The Mayor of Northwest Community Development Council (CDC) and MP for Bukit Panjang, Dr Teo Ho Pin, appears to be developing an unfortunate penchant for attracting controversy.  After it was disclosed late last year that ruling party-controlled town councils lost money on Lehman-related financial products, Dr Teo drew flak for saying that, rather than questioning the losses, Singaporeans should have been “thankful” for the profits the town councils had made in better years.

Dr Teo recently found himself under an uncomfortable spotlight again, after rumours surfaced that two of his CDC staff might have received 8 months’ worth of bonuses this year.  The innuendo, coming during a severe recession and with simmering unhappiness over high ministerial wages, was political dynamite in the local blogosphere. When Dr Teo was first asked about the bonuses, he gave an ill-advised reply.  When the mainstream media got wind of the matter, Dr Teo told reporters that he did not know how much his staff was paid.  This remark seemed to contradict his initial answer when he reportedly said that such information was “confidential”.

Nevertheless, Dr Teo’s latter reply is probably technically correct.  The combined annual financial statement for all five CDCs (which incidentally showed an 18% rise in wages from 2007 to 2008) is signed off by the CEO of the People’s Association (the PA, a statutory body of the government and the ruling party’s de facto grassroots organisation) rather than the Mayors.  Furthermore, the CDCs’ staff is provided by the PA, though they report to the Mayor.

Even so, Dr Teo’s reply is somewhat disconcerting.  It raises the question of the responsibilities of his Mayoral office, given that he seems to be absolved from staff and wage issues.  To some extent, that is akin to saying that a Cabinet minister is not responsible for administrative matters in his ministry.  The real issue should be over the question of accountability in the CDCs rather than the embarrassing size of the bonuses doled out.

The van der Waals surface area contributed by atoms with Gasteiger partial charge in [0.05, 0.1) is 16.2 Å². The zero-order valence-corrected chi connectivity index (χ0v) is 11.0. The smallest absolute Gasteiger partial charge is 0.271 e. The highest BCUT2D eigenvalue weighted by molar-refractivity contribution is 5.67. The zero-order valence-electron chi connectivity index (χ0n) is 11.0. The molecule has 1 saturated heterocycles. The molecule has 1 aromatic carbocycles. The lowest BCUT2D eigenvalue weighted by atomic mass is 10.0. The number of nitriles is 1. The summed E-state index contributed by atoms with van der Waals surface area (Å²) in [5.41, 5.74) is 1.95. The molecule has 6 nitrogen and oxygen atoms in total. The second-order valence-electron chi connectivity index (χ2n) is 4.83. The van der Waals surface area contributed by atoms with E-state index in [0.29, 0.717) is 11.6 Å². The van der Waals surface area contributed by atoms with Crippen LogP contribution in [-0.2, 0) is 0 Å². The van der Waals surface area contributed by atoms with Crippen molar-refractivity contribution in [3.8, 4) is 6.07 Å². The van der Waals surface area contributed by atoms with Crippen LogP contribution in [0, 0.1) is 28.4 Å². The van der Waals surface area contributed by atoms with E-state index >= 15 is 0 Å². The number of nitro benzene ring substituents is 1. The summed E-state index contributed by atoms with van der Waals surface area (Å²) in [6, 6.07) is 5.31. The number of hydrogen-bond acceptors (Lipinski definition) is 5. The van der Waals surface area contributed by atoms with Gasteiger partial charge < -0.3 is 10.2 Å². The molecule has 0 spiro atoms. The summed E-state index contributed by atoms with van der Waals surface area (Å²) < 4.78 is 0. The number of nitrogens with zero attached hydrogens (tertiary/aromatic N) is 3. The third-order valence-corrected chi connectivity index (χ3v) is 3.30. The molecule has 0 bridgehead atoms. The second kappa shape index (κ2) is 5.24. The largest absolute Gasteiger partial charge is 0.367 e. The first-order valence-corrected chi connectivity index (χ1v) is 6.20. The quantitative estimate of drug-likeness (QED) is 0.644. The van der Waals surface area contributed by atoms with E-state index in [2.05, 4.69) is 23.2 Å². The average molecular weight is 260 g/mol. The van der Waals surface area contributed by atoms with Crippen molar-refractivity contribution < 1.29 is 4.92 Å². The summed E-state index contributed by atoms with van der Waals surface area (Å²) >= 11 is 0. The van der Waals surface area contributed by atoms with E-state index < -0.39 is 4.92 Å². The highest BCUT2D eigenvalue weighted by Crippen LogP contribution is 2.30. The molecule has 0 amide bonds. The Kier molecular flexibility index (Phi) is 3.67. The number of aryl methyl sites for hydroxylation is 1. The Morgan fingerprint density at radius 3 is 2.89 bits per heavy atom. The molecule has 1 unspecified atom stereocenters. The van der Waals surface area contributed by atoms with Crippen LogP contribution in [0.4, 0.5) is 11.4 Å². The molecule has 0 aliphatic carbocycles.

The episode also highlights how the CDCs are awkward devices.  They were launched by then-Prime Minister Goh Chok Tong in 1997 as a means of “democratic decentralisation”. However, it is unclear to what degree such autonomy extends to Mayoral control over the CDCs when their offices are run by the PA and most of their funding is made up of operating grants from the government.

These days, CDCs serve to dispense largesse from government programmes at the grassroots level as well as to encourage community activism.  These are useful political and social functions for the ruling party, though it is doubtful whether an Opposition MP would be made a Mayor should his party happen to win the constituencies that fall under a CDC’s ambit.

Yet these are also functions that could just as easily be replicated by town councils or administered directly by the central government.  The budgets of the five CDCs are relatively small (their combined expenditure is roughly equivalent to that of one of the larger town councils), so town councils should have little trouble absorbing a CDC’s job. It is little wonder that CDCs sometimes appear as a superfluous layer of bureaucracy.  Perhaps that is the genuine grievance that Singaporeans have over the current episode.


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